News

UK political parties repeat existing stances on energy


13/06/24
News
13/06/24

UK political parties repeat existing stances on energy

London, 13 June (Argus) — The two main UK political parties have set out their plans, including on energy and climate change, with just three weeks until the general election. Energy security and the cost to consumers is a recurring theme for both, but the manifestos present some marked differences in approach to the energy transition. Both the incumbent Conservative and opposition Labour parties doubled down on existing positions in their respective manifestos. The Conservative party said that it remains committed to the UK's 2050 net zero emissions target, but promises a "pragmatic and proportionate" route. The party's manifesto guarantees "no new green levies or charges while accelerating the rollout of renewables". The UK's net zero goal is legally-binding, and was passed with significant cross-party support under a Conservative government in 2019. The Conservatives have been in power since 2010, and fielded five prime ministers in that time. Recent polling data show a substantial lead for Labour, which performed well at local elections in May. Labour placed strong focus on the opportunity the transition offers, saying that it would place the UK at the "forefront of climate action by creating the green jobs of the future at home and driving forward the energy transition on the global stage". The party has committed to zero-carbon power by 2030, although it would "maintain a strategic reserve of gas power stations to guarantee security of supply", it said. The Conservative manifesto reiterates the party's plans to build new gas-fired power plants. The party had previously committed to a decarbonised power grid by 2035, in line with a G7 pledge, although that is not mentioned in its manifesto. The two main parties clearly diverge on their approaches to North Sea oil and gas production. The Conservatives aim to keep the windfall tax — which effectively results in a 75pc rate — on oil and gas producers in place "until 2028-29, unless prices fall back to normal sooner". Labour confirmed plans to lift the rate to 78pc and run the tax until the end of the next parliament, which is likely to be mid-2029. Labour is also clear that it "will not revoke existing licences" in the North Sea, but it will not issue any new licences — for oil, gas or coal. The Conservatives restated the party's aim to legislate for annual North Sea licensing rounds . Both parties back nuclear energy, including small modular reactors — though those are unlikely to be operational until after 2030. And both pledge to cut planning bureaucracy and tackle grid connections. Labour's plans to "double onshore wind, triple solar power, and quadruple offshore wind by 2030" would result in installed capacity of 31GW, 48GW and 59GW, respectively, from a baseline of end-2023. The Conservatives' target to triple offshore wind by the end of the next parliament would put installed capacity at 44GW in 2029 — below the 50GW target for 2030 set in 2022 — while it said it supports solar and onshore wind in some circumstances. Finance in focus Both parties are keen to pull in private-sector investment, while Labour took up an original Conservative pledge to "make the UK the green finance capital of the world". And both pledge to address the cost of energy for consumers — Labour through local power generation projects and home insulation upgrades, and the Conservatives by ruling out any further "green levies". The latter plans to reverse London's expansion of the ultra-low emissions zone — originally planned by Conservative then-mayor and later prime minister Boris Johnson. Labour said that it would restore a phase-out date of 2030 for new internal combustion engine cars — which prime minister Rishi Sunak in September pushed back to 2035 . On an international level, both parties mention climate leadership at summits such as UN Cops. The Conservatives pledged to "ring-fence" the UK's climate finance commitments, while Labour committed to restore development spending to 0.7pc of gross national income "as soon as fiscal circumstances allow". By Georgia Gratton Send comments and request more information at feedback@argusmedia.com Copyright © 2024. Argus Media group . All rights reserved.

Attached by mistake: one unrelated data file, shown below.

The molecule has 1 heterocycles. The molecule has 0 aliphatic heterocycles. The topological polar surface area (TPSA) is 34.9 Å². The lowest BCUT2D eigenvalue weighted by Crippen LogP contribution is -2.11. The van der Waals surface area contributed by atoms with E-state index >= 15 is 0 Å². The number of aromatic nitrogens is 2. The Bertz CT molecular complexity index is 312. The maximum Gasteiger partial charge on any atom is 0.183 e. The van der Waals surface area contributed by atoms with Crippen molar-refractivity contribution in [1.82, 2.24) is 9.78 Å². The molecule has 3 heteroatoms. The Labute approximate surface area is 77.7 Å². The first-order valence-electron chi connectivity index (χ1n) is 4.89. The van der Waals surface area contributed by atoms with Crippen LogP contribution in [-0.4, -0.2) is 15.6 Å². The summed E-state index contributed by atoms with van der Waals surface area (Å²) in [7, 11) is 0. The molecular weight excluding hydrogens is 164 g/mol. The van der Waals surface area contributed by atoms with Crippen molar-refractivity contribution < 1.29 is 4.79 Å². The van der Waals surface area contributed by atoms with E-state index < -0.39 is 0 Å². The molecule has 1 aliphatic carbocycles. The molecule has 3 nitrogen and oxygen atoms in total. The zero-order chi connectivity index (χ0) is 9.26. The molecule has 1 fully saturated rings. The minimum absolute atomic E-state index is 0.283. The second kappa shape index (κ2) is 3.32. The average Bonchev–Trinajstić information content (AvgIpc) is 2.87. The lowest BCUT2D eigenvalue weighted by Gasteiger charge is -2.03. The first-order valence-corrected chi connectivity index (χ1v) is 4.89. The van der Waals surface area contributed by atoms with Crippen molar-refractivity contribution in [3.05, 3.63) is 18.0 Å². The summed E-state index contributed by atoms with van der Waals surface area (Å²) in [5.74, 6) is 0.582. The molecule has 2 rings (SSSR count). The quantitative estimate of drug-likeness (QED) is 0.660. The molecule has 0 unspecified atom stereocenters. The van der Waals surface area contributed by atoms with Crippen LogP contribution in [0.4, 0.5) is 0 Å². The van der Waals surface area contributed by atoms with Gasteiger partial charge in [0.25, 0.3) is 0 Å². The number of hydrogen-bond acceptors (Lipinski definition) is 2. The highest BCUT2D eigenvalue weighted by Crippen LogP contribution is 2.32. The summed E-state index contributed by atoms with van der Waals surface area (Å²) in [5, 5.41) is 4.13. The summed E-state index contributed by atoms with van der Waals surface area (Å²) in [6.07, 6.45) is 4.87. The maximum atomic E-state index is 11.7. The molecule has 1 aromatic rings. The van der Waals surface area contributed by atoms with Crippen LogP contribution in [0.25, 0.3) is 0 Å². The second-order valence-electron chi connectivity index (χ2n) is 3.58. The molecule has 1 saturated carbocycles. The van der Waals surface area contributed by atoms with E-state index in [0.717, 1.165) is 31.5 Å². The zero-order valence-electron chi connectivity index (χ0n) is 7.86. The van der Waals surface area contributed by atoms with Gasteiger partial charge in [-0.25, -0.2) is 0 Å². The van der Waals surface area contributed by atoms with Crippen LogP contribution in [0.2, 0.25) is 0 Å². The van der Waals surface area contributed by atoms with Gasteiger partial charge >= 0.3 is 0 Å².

News

TTF front-month trades at highest since December 2023


13/06/24
News
13/06/24

TTF front-month trades at highest since December 2023